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litia, rides in his Coach, and laughs at the Parfon and his Preachments every Day of his Life.

And this has produced another lucky Consequence, which cannot fail, one time or other, of turning out greatly to our Advantage. Several of the younger and more polite Clergy, who are Candidates for Fame or Promotion, or both, and find that very little of either is to be obtained by a stiff, sullen Adherence to the old-fashioned Schemes of Orthodoxy and Morality, think it their Intereft to be more complaifant to thofe who have it in their Power to diftinguifh and prefer them; they find there is more to be got by being good Companions, than good Chriftians, and confider it as a Point of Policy, as well as good Breeding, not to interrupt Conversation when they are in Company with their Superiors; and whatever Subject happens to be started, or Liberties of Speech taken, by those who may have it in their Power to mend or marr their Fortunes, they think it their best Way to eat their Pudding, and hold their Tongues, without pretending to be wifer than the rest of the Company. This has already. had a good Effect, and has convinced Numbers of People, that either thofe Gentlemen do not really believe, or are not able to defend, the Doctrines they pretend to teach, and therefore are already, or at least, in a fair Way to be of our Side of the Question. Our Friend, the 'Squire, made a Party the other Night to meet at Parfon G's, who, you know, has long had an Eye to his great Living at B-re. After the firft Bottle, we naturally fell upon Politics, with an eafy Transition to Religion; we quickly grew warm, roafted Athanafius, and the whole Company of Creedmakers, with all the Patrons and Defenders of Revelation,

dation, Miracles, Myfteries, &c. The well-bred Doctor gave us no Interruption, offered at no Reply, -but put about the Glass, which he never baulked when it came to his Turn. When the Company broke up, he made us a handfome Compliment, by affuring us, that his Silence was purely the Effect of his good Breeding. Gentlemen, (faid he) you may poffibly be furprized that I have given no Interruption to this Converfation; you had not escaped fo, had it happened in any other -Place; but I hold it to be an essential Point of good Breeding not to contradict any Gentleman in my own House.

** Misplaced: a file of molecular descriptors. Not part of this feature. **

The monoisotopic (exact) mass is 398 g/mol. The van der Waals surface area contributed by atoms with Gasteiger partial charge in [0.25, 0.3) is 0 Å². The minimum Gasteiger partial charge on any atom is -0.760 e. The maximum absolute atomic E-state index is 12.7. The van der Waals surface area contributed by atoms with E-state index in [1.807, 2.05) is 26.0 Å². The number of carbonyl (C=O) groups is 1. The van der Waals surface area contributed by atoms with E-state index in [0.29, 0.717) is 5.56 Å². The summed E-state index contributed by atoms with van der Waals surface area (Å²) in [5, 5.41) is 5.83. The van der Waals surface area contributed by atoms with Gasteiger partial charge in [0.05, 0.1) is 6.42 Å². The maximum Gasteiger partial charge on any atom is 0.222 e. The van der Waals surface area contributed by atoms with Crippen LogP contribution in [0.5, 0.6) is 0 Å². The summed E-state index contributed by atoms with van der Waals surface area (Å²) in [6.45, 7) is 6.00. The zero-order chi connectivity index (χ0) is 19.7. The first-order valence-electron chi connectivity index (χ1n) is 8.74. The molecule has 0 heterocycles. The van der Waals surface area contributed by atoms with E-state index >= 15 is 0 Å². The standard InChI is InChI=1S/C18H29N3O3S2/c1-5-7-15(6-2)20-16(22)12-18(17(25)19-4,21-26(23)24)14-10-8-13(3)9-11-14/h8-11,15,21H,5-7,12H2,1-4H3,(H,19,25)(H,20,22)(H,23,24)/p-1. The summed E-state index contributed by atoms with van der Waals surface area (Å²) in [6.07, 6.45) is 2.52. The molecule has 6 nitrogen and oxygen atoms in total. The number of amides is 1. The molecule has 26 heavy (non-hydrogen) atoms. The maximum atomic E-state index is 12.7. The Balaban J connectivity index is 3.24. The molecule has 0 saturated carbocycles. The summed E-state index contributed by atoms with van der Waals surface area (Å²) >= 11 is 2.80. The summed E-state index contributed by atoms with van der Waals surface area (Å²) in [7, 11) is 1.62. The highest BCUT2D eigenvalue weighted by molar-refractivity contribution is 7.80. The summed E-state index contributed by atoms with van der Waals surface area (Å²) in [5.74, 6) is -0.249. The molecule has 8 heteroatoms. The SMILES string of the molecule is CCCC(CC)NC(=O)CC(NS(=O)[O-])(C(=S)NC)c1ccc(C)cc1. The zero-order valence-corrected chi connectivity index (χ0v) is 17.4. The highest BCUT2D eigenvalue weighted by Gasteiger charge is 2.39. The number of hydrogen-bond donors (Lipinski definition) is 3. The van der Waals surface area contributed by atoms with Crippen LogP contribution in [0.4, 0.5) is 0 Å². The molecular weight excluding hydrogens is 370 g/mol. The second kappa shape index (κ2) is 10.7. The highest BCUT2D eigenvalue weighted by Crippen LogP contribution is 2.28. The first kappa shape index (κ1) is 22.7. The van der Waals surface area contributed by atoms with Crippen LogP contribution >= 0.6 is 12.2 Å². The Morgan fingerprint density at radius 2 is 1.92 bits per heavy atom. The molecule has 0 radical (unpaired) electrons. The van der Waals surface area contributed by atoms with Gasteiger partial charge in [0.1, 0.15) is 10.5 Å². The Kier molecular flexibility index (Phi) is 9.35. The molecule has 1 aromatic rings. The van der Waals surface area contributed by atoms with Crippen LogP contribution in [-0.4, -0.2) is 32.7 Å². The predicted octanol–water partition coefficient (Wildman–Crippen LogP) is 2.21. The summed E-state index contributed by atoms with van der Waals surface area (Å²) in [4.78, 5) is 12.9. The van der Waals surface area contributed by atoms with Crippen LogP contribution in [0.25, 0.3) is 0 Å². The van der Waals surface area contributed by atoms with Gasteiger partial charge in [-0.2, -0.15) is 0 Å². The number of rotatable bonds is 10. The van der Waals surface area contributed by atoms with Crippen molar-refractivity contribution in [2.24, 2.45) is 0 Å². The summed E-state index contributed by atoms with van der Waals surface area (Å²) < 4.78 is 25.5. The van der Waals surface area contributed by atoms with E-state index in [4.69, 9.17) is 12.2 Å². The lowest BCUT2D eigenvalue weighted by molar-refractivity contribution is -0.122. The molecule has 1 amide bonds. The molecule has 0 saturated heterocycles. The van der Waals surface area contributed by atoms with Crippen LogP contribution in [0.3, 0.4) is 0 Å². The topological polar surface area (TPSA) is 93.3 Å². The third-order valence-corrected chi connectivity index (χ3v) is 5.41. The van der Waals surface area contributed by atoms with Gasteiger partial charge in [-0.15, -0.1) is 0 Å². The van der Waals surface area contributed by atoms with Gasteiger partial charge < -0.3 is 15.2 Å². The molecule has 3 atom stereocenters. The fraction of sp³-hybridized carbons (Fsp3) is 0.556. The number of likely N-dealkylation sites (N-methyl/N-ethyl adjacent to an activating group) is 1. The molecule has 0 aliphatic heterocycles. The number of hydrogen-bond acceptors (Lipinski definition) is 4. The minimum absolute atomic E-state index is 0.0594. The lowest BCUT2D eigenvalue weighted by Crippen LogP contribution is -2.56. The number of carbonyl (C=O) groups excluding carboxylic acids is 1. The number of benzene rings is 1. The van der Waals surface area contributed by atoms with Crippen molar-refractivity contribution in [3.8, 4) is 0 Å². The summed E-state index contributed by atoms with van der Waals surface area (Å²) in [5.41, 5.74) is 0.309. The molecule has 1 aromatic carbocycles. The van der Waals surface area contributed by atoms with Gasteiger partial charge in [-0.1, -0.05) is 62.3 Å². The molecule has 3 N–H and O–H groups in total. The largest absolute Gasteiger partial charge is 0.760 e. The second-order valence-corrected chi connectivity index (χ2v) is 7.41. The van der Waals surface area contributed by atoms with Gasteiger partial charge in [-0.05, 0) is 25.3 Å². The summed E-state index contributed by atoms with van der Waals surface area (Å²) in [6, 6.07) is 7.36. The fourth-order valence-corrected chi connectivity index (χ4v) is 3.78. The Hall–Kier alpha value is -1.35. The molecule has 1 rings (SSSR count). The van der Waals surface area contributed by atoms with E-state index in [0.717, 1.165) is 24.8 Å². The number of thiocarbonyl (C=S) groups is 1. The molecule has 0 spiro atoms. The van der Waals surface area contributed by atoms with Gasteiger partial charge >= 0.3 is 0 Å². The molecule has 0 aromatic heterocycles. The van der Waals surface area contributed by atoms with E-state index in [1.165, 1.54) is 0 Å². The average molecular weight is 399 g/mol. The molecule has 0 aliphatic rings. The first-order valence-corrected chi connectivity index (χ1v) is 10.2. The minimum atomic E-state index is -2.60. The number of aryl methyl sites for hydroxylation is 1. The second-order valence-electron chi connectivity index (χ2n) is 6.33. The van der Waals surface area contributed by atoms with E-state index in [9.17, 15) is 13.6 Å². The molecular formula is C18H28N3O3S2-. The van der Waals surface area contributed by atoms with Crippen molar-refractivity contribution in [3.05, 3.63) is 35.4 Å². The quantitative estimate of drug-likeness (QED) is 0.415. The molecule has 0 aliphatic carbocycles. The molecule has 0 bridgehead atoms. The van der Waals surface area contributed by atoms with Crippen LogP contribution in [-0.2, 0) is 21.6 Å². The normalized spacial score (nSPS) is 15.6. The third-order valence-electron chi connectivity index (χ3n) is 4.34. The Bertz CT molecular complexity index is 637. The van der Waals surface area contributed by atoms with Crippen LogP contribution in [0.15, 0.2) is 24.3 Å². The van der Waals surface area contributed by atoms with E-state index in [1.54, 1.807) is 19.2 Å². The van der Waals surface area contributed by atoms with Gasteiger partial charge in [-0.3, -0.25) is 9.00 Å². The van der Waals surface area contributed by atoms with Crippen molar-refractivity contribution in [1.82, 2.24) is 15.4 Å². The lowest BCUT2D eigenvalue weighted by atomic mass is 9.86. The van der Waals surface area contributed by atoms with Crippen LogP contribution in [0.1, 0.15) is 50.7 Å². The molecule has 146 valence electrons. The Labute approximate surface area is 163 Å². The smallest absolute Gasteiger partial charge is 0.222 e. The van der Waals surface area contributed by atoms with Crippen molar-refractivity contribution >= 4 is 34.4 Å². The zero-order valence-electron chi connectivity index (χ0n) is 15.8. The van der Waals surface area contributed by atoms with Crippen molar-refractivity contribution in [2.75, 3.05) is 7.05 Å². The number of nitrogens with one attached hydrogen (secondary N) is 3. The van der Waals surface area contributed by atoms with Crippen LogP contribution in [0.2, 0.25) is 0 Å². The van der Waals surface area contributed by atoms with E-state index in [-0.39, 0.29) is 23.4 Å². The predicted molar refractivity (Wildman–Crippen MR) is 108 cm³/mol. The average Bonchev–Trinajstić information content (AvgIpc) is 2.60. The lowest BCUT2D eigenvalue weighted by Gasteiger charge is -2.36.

But notwithstanding all this, I cannot say that our Success has hitherto been fuch as we might reasonably expect from the apparent Goodness of our Caufe, the Number, Weight, and Zeal of its Advocates, and the feeble Oppofition of our Adverfaries. And it has coft me many an anxious Thought to discover, if poffible, to what evil Fate or Mifconduct we may charge our ill Success, that we may be better able to guard against it for the future, and lay a folid and lasting Foundation for the Peace and Liberty of the next, if not of the present, Generation.-And the first great Reason that occurs to me, is, our irregular, immethodical Way of Proceeding. Method and Order are known and confeffed to be the Life and Spirit of all regular Societies and great Designs, without which they can neither profper nor fubfift; their Profperity, nay, their very Being, depends upon certain regular Difpofitions of Perfons, Times, and Places, for the better Execution of their Defigns, and anfwering the Ends of their Inftitution; fome are to command, others to obey; fome to direct, others to fubmit to Direction. And it is the great Duty and Business of Directors, to judge of B 3